Learn more: Is hormone replacement therapy (HRT) right for you? »

There is also that moderate doses of testosterone women going through menopause increase their libido. Testosterone therapy also has potential negative side effects, including a risk for higher cholesterol and increased hair growth and acne.

Lubricant

A lubricant such as K-Y Jelly or Astroglide can ease vaginal dryness and help make sex more comfortable. That may help increase your libido if pain or discomfort during intercourse is affecting your libido.

Exercise

Exercise not only helps combat weight gain, but can also improve your mood. That’s because exercise releases endorphins, which can reduce stress and trigger positive emotions.

If you’re new to exercise or haven’t exercised in a while, start slow and work toward exercising for at least 30 minutes a day. At first, that may mean exercising for 10 minutes a day until you build up your endurance.

You may also want to consider trying an activity that you’ve always been interested in but haven’t tried before. The point is to do something that you enjoy so that exercise doesn’t feel like work.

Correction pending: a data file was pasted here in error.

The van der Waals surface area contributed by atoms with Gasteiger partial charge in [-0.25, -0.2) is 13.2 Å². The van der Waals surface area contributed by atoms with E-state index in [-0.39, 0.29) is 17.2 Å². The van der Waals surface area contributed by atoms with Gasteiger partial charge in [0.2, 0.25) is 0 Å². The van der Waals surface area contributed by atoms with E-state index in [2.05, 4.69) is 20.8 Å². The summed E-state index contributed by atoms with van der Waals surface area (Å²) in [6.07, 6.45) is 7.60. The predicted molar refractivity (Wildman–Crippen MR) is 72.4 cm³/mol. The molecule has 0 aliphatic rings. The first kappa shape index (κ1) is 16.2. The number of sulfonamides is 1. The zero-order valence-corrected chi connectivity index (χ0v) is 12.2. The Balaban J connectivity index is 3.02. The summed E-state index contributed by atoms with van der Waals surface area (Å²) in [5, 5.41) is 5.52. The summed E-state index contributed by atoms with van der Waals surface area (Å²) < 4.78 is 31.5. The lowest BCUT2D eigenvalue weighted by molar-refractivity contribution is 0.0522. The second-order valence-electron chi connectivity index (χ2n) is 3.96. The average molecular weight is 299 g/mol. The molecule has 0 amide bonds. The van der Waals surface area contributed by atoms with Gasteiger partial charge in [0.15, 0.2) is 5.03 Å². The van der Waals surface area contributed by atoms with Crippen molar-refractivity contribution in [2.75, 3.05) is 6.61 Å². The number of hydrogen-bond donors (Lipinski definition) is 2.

Communicate with your partner

Loss of libido during menopause is often due to physical symptoms, but feeling more connected to your partner might also help you get in the mood for sex. Keep lines of communication open and be honest about your relationship and what you’re going through, both physically and mentally.

Focus on intimacy

Sex is not the only way to feel close to your partner. Kissing, caressing, and other nonsexual acts of intimacy can actually help boost your sex drive by creating a bond between you and your partner.

Kegel exercises

Kegel exercises can help tighten your pelvic muscles and enhance sensations during sex. To perform this exercise, you’ll first need to locate the correct muscles. The easiest way to do this is to stop peeing midstream. The muscles you activate are your pelvic floor muscles.

To do Kegels:

  1. Contract your pelvic floor muscles and hold the contraction for five seconds. Then slowly release for five seconds.
  2. Work up to repeating this move 10 times, 3 times a day.